• ¼ tsp turmeric powder
  • a pinch of asafoetida
  • ¼ tsp to ½ tsp garam masala powder
  • 2 cups of stock or water
  • 2 to 3 tbsp cream
  • salt


  1.  Rinse and soak the beans in enough water overnight or for 8 hours. The next day, discard the water and rinse the beans again in fresh water and cook in a pressure cooker, or on the stove till soft and cooked.
  2. Heat oil in a large pot or wok. Add cumin seeds and let them crackle and brown a little, then add the onions and cook gently until soft and caramelised
  3.  Add the ginger/garlic/chili paste. Stir and saute for 5-10 seconds on low heat.
  4. Add the chopped tomatoes. Saute for 2-3 minutes till soft.
  5. Add all the spice powders- turmeric powder, red chilli powder, coriander powder, asafoetida and garam masala powder and stir through until the oil separates from the masala.
  6.  Add the drained beans to the mixture. stir through. You may decide not to add them all.
  7. Add 1+ 1/2 cups or stock, water or bean cooking liquid to the mixture and add salt to taste.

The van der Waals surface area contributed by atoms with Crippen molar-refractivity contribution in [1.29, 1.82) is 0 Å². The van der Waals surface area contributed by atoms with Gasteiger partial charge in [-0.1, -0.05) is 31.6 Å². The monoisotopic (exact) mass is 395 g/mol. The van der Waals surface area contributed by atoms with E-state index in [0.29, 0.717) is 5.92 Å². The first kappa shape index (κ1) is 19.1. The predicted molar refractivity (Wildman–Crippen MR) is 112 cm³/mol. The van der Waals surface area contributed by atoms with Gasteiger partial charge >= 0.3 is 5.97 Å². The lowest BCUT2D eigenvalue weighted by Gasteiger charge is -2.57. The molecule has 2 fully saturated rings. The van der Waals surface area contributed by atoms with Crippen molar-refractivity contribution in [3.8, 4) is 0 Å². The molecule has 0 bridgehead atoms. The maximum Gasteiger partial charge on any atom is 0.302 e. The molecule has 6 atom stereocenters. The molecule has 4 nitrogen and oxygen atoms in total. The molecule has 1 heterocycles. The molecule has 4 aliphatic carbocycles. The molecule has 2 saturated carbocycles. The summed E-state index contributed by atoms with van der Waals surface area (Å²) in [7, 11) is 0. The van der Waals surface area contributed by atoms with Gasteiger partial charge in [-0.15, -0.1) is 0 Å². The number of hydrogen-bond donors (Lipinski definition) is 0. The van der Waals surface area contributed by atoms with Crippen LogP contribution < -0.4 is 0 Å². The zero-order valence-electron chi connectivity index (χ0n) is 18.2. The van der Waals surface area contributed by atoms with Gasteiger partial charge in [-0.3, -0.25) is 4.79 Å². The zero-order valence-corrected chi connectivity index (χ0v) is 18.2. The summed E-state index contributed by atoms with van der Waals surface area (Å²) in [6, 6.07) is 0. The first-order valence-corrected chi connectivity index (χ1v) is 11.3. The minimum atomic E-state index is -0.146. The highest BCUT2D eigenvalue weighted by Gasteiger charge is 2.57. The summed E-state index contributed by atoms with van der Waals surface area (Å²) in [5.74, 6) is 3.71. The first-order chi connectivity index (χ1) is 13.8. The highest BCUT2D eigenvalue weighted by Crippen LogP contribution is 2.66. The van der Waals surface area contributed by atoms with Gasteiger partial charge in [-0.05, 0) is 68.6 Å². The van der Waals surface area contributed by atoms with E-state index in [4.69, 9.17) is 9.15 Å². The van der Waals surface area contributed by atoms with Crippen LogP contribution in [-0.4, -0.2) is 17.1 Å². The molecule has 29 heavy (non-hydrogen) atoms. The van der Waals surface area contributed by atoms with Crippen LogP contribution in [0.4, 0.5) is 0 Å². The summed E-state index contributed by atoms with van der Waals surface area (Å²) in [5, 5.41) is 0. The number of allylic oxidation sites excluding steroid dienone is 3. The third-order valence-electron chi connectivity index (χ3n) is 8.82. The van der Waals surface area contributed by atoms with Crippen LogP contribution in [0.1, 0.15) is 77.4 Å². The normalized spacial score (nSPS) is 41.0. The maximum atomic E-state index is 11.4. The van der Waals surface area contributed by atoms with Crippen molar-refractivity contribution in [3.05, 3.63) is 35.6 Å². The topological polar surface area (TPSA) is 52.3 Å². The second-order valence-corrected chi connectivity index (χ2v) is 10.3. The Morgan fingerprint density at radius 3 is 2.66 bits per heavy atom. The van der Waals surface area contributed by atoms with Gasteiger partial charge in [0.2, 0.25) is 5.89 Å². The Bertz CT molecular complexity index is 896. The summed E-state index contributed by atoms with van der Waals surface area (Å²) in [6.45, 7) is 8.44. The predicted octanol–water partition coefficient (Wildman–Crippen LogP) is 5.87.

8.  Simmer uncovered for 10-12 minutes or more till the curry thickens slightly.
  9. Mash around a third of the bean mixture in a mortar and pestle and add back to the mixture to thicken the curry.
  10.  When the curry has thickened, add the cream and stir through. Check seasoning.

Serve with rice and cucumber raita. OLYMPUS DIGITAL CAMERA Simple Cucumber Raita

  • small cucumber, peeled , seeded, diced.
  • 1 cup plain yoghurt
  • small handful chopped coriander
  • pinch salt
  • 1/2 teaspoon each of cumin seeds and mustard seeds
  • a little plain oil.

Mix the yoghurt and cucumber together, add the chopped coriander and a little salt. Heat the oil in a small frying pan, add the seeds till they pop and brown and add to the yoghurt mixture, Return mixture to fridge to cool further. Make this ahead of time. OLYMPUS DIGITAL CAMERA